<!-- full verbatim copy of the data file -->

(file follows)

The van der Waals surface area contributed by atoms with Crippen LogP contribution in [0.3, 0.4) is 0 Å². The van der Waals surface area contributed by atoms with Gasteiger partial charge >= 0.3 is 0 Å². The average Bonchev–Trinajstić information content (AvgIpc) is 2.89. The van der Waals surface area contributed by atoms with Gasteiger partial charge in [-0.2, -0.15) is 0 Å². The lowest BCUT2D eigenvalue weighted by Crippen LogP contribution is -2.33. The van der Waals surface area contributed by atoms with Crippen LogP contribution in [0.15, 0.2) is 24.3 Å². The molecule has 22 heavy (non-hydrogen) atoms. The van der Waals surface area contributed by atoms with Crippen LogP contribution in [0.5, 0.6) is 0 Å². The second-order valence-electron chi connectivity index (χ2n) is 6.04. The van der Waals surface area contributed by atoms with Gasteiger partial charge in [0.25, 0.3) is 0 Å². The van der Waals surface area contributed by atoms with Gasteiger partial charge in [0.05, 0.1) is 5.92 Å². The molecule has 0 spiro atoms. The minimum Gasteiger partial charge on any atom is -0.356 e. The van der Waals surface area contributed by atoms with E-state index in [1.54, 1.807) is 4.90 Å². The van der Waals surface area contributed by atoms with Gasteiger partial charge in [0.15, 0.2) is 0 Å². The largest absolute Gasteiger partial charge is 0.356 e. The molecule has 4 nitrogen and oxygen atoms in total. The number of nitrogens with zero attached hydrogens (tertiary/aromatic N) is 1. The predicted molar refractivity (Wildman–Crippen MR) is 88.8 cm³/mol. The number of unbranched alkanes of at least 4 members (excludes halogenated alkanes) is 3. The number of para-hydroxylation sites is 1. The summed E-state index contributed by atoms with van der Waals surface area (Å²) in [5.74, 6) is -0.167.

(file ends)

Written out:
The van der Waals surface area contributed by atoms with Crippen LogP contribution in [0.3, 0.4) is 0 Å². The van der Waals surface area contributed by atoms with Gasteiger partial charge >= 0.3 is 0 Å². The average Bonchev–Trinajstić information content (AvgIpc) is 2.89. The van der Waals surface area contributed by atoms with Gasteiger partial charge in [-0.2, -0.15) is 0 Å². The lowest BCUT2D eigenvalue weighted by Crippen LogP contribution is -2.33. The van der Waals surface area contributed by atoms with Crippen LogP contribution in [0.15, 0.2) is 24.3 Å². The molecule has 22 heavy (non-hydrogen) atoms. The van der Waals surface area contributed by atoms with Crippen LogP contribution in [0.5, 0.6) is 0 Å². The second-order valence-electron chi connectivity index (χ2n) is 6.04. The van der Waals surface area contributed by atoms with Gasteiger partial charge in [0.25, 0.3) is 0 Å². The van der Waals surface area contributed by atoms with Gasteiger partial charge in [0.05, 0.1) is 5.92 Å². The molecule has 0 spiro atoms. The minimum Gasteiger partial charge on any atom is -0.356 e. The van der Waals surface area contributed by atoms with E-state index in [1.54, 1.807) is 4.90 Å². The van der Waals surface area contributed by atoms with Gasteiger partial charge in [0.15, 0.2) is 0 Å². The largest absolute Gasteiger partial charge is 0.356 e. The molecule has 4 nitrogen and oxygen atoms in total. The number of nitrogens with zero attached hydrogens (tertiary/aromatic N) is 1. The predicted molar refractivity (Wildman–Crippen MR) is 88.8 cm³/mol. The number of unbranched alkanes of at least 4 members (excludes halogenated alkanes) is 3. The number of para-hydroxylation sites is 1. The summed E-state index contributed by atoms with van der Waals surface area (Å²) in [5.74, 6) is -0.167.